Sometimes, both stimulants and tranquilizers are used on the same
As found in applied kinesiology diagnosis,
there are three basic reasons a child is hyperkinetic. When one
or more of these causative factors is found and subsequently treated,
the return to normal of hyperkinetic children is exceptionally good
without the use of drugs.
There are specific steps of
development through which the nervous system must go in order to
function at an optimal level. This development takes place step-by-step
throughout the maturation of the baby and young child.
There are stages during which bilaterality - the two sides of the
body working together - is developed, and finally the stage of right
or left dominance. This correlates with right handedness or the
left-handedness of the body. Sometimes there is interference with
these stages of development, causing the two sides of the body to
fail to function satisfactorily together and develop ultimate dominance.
When there is inadequate neurologic organization,
there are many factors of dysfunction which can contribute to hyperkinesis
in a child. His eyes may fail to function together normally to transmit
a visual image to his brain for correct interpretation. This can
cause difficulty in perceiving his environment, resulting in constant
confusion in the child. His extremities may not work together when
walking, running, catching a ball, and generally orienting his body
in space. Neurologic disorganization may also develop after an injury
or a severe illness. The symptomatic picture is very similar to
that of poor development of nerve organization in the first place.
When neurologic disorganization is present,
the nerve messages within the body are confused; consequently, they
are interpreted incorrectly by the brain. For this reason, children
with this problem will often say the exact opposite of what they
mean, or do the opposite of what they are told. The term "switching
is often applied to this nerve condition because of the characteristic
switching nature of the nerve messages.
The child who exhibits characteristic clumsiness,
inability to button a shirt, doing opposite of what is intended,
and poor reading and writing should be considered potentially neurologically
Blood Sugar Handling Stress
Another common cause of hyperkinesis
is the inability of the child's body to maintain blood sugar at
an optimum functioning level. This is especially important when
you consider that the nervous system - especially the brain - is
extremely dependent on normal blood sugar level for optimum function.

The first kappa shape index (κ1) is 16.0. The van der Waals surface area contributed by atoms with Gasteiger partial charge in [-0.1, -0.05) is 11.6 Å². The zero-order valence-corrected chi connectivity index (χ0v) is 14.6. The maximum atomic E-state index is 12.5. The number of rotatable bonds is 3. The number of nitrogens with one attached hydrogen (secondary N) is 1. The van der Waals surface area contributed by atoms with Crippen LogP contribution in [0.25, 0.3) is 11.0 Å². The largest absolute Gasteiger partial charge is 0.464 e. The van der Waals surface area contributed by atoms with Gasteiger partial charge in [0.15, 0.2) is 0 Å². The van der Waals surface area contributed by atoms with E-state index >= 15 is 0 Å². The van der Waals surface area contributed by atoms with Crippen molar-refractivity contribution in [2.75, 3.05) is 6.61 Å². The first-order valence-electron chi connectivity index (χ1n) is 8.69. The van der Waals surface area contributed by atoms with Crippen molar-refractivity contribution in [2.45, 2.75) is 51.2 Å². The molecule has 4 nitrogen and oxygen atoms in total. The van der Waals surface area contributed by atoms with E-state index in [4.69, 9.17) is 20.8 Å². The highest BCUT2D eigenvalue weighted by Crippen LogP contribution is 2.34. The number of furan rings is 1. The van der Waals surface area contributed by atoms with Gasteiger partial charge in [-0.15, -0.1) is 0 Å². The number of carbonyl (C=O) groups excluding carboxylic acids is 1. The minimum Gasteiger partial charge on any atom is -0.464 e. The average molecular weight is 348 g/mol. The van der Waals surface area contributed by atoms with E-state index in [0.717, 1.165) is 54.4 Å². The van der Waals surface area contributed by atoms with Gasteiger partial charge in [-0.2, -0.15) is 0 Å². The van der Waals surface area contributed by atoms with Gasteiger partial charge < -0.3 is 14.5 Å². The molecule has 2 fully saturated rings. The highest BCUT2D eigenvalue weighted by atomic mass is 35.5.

Blood sugar levels fluctuate with meals
and the type of activity being done by the individual. Because of
the constantly changing levels, there are times when this child's
blood sugar level is good and other times when it is poor. This
is the child who is hyperkinetic during one part of the day and
functions better during another part of the day. Mood changes usually
accompany the activity changes.
Blood sugar levels are regulated by glands
within the body; they are also very dependent upon the type of diet
eaten by the child. Treatment usually consists of nerve and energy
control of the glandular system, and probably dietary changes.
Some children are extremely
sensitive to certain food additives. This sensitivity is probably
genetic in nature, which is why some children are so sensitive and
others are not. Food coloring and preservatives are the additives
most commonly involved in hyperkinesis. It can be determined through
an applied kinesiology examination if the child is sensitive to
these items. The child will usually improve rapidly after these
items are removed from his diet; it is amazing to see how quickly
he goes back into hyperkinesis with even a slight dietary indiscretion.
Treatment of hyperkinesis with applied kinesiology
techniques usually produces favorable results in a very short time.
You must remember, however, that even though the physiologic reason
for the hyperkinesis is removed within a few weeks or a few months,
the child is still not completely free of the problem. Time is required
for total health to be reestablished because the initial damage
cause by hyperkinesis is still present. For example, if the child
was very aggressive toward his peers on the playground, they will
still expect him to be the same unrelenting bully he was previously.
Consequently, they will react to him and he will probably retaliate.
Until a new rapport is established in this situation, there will
still be problems although the proper steps for ultimate correction
have been taken.
It is important to treat hyperkinesis as
early as possible in order to avoid the many ramifications of the
condition. Children do not usually "grow out' of hyperkinesis.
The untreated hyperkinetic child is the juvenile delinquent today
and the adult who cannot adjust ti society tomorrow.